Canterbury Christ Church University

Canterbury Christ Church University is a university in Canterbury, Kent, England. Founded as a Church of England college for teaching training, it has grown to full university status and celebrates its 50th anniversary in 2012. The focus of its work is in the education of people going into public service. The university retains its status as an Anglican foundation. Canterbury Christ Church College (CCCC) was founded in 1962 by the Church of England in order to meet the needs of church schools at a time of teacher shortage. Classes were originally held in the priory next to St Martin's Church, a building which has seen many uses including the private residence of a Bishop of Dover and also the residence for the Principal of CCCC. The founding principal was the Revd Frederick Mason. The campus for the, then, Canterbury Christ Church College (nicknamed "C4") was constructed at North Holmes Road, Canterbury, on land which had once been used for orchards and domestic buildings of the adjacent St Augustine's Abbey, part of Canterbury's World Heritage Site. The campus is a low-rise development centred around a courtyard adjacent to the college chapel of Christ in Majesty.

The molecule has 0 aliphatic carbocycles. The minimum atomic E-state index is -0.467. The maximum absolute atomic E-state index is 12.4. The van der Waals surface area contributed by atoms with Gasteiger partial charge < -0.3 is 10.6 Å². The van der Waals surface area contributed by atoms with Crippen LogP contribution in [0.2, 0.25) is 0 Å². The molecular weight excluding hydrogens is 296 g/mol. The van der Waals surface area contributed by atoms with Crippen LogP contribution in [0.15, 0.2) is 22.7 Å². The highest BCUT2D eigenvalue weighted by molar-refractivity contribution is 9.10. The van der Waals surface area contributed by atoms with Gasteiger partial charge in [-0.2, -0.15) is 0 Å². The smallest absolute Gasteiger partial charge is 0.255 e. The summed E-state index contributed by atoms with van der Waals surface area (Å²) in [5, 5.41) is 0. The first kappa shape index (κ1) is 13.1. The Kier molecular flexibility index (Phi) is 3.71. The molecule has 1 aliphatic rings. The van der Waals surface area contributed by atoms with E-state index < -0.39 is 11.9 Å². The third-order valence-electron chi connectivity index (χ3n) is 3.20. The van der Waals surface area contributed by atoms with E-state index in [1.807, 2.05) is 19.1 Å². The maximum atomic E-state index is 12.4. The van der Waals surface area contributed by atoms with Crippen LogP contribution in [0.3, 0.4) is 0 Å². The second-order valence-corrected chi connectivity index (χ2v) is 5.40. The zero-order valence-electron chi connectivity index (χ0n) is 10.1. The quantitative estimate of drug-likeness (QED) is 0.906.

North Holmes Road, Canterbury, Kent, United Kingdom
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Researchers urge earlier HIV testing

Last week, to coincide with World Aids Day and National HIV Testing Week, a series of mobile clinics around the region offered help and advice to raise awareness of the importance of early testing for HIV.

Dec 04, 2013
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